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Summer has arrived, and the process of pouring concrete must change with the hotter temperatures. The heat that comes with summer affects more than just the concrete workers themselves; heat also impacts the quality of your concrete.
Hot weather can have significant impacts to the long-term strength of your concrete. Yes, the initial strength will be stronger with faster than usual set times, but it does not give enough time for the crystals surrounding the aggregate to grow and reach the max strength. A rise of 10 degrees Celsius in temperature can cause a 10% loss in strength after 28 days.
Another impact of heat is that it causes the water to evaporate, thereby decreasing the slump and causing the concrete to become unworkable. This in turn typically leads to the addition of more water being added to the mix resulting in greater strength losses up to an additional 10%.
Concrete surface drying is another impact of the summer pours. The water evaporates and is sucked to the surface. The remaining water still rises but is left on the top later of the surface. This causes weakening of the top layer which results in the surface cracking, splitting and blistering.
To prevent these negative effects on your concrete, try these changes to ensure top quality concrete:
Simply protecting your pour from the sun is an effective way of limiting the evaporation and slowing the set time.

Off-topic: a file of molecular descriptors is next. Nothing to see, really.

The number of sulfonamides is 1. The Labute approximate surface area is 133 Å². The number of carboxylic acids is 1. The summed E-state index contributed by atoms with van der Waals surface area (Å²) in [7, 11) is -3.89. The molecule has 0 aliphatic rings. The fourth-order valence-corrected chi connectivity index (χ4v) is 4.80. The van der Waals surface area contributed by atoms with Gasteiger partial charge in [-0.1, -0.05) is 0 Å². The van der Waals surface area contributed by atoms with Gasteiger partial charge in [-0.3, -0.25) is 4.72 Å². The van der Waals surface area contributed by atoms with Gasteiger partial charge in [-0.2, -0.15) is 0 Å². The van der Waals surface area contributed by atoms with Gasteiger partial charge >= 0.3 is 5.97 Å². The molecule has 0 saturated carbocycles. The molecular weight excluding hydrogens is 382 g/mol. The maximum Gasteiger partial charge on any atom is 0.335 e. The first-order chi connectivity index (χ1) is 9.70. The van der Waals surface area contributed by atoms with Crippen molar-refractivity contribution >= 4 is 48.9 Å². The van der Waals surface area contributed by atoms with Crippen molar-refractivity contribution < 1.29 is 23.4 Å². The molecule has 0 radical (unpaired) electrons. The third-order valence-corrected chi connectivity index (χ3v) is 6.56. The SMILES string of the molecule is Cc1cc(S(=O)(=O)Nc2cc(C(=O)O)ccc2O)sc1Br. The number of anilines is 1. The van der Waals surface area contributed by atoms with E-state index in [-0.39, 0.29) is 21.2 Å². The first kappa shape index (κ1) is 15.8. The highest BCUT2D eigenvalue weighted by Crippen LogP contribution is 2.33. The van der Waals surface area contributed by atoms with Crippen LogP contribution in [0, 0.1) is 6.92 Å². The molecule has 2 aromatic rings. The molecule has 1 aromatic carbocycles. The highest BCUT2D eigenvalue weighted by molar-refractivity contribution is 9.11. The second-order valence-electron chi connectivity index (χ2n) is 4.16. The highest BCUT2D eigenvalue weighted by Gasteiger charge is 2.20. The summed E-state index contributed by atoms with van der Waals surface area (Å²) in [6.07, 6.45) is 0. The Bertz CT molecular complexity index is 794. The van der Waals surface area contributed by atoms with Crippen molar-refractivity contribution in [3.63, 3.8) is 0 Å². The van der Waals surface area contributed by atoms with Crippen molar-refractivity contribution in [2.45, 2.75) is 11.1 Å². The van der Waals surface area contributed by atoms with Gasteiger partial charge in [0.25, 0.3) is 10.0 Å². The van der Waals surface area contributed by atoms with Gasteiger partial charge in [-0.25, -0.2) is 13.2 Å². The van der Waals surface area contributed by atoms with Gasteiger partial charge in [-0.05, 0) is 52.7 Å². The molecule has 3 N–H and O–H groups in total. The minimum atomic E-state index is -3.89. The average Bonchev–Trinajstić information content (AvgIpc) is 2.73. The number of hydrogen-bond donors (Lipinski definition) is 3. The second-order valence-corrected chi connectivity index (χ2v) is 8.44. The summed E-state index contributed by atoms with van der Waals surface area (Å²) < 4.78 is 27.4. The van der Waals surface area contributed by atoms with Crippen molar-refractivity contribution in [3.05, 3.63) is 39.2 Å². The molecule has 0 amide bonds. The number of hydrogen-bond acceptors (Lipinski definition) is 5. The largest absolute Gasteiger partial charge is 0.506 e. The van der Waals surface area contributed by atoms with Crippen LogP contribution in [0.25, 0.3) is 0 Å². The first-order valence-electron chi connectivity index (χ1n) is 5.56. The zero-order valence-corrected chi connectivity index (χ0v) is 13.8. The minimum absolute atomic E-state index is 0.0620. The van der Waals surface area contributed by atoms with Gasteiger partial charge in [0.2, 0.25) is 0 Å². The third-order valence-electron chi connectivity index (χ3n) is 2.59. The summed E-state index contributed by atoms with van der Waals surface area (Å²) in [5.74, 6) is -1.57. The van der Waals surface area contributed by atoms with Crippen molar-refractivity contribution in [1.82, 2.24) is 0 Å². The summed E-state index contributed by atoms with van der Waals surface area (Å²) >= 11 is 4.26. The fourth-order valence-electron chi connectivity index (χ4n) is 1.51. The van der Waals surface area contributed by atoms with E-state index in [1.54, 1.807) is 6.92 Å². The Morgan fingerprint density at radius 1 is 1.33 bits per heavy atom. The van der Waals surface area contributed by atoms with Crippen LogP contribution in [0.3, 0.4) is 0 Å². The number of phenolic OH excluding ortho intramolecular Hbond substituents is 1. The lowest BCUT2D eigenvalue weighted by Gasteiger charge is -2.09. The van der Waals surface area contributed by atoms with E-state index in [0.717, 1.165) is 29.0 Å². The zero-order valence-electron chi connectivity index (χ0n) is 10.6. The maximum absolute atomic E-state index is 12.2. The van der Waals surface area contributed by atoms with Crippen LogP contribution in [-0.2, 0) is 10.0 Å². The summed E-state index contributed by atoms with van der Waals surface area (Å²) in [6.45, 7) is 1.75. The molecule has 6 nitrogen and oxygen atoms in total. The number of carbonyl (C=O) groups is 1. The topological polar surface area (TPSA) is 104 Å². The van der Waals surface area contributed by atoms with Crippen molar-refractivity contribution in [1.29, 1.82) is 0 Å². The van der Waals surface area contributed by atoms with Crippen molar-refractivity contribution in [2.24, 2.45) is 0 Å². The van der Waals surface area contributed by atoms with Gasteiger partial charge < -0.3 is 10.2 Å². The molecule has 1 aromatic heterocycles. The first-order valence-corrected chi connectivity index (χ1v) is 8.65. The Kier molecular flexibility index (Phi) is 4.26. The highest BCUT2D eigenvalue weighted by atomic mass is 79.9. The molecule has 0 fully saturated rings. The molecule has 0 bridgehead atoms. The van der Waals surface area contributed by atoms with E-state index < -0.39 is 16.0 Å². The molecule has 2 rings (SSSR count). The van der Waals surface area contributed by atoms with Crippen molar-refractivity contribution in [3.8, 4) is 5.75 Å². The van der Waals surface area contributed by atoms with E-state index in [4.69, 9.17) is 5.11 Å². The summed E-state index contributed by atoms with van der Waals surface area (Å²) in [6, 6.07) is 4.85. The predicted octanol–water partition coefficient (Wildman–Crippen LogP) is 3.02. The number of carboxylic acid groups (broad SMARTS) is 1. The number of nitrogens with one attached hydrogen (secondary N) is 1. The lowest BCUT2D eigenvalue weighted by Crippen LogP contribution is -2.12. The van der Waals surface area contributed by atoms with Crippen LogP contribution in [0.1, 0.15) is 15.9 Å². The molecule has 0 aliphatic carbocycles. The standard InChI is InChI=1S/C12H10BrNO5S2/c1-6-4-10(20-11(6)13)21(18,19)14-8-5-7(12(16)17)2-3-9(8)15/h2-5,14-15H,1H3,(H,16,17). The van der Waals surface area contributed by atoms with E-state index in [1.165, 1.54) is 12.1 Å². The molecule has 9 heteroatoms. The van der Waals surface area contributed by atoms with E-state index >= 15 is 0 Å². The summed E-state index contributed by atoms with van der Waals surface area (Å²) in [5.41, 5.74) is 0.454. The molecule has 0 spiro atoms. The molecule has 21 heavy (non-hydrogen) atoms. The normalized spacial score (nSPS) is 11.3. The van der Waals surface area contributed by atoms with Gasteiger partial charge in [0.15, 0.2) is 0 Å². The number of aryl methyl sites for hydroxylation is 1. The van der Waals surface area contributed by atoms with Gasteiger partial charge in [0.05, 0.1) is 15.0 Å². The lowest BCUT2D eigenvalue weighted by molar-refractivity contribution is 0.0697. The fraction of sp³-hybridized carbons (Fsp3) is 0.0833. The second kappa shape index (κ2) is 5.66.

You can slow your set time by adding retarders to the concrete. Retarders slow the set time to allow concrete to receive an appropriate amount of time to complete the chemical reaction and maintain a higher slump.
When dealing with floor work and pad work, keeping your forms and ground wet with cold water can ensure that the bottom layer maintains hydration through the evaporation stage.
Using curing blankets can keep sunlight off your pour and control the evaporation. Curing compound is a good way of sealing the top of the pour to prevent water from escaping. Different types of compound will have different long-term reactions. Chlorinated rubber and wax concrete compounds eventually wear out over time, whereas some compounds will need to be washed off.
The mix is already being affected by the sun and heat; why hamper your summer pour abilities by allowing more time for the concrete to set in the delivery stage? Producing on site with a volumetric mixer or having a ready-mix plant nearby is especially important.
Summer concrete is a challenge but using these tips can ensure that your concrete strength is maintained. And most importantly, don’t forget to keep both your concrete and your bodies hydrated.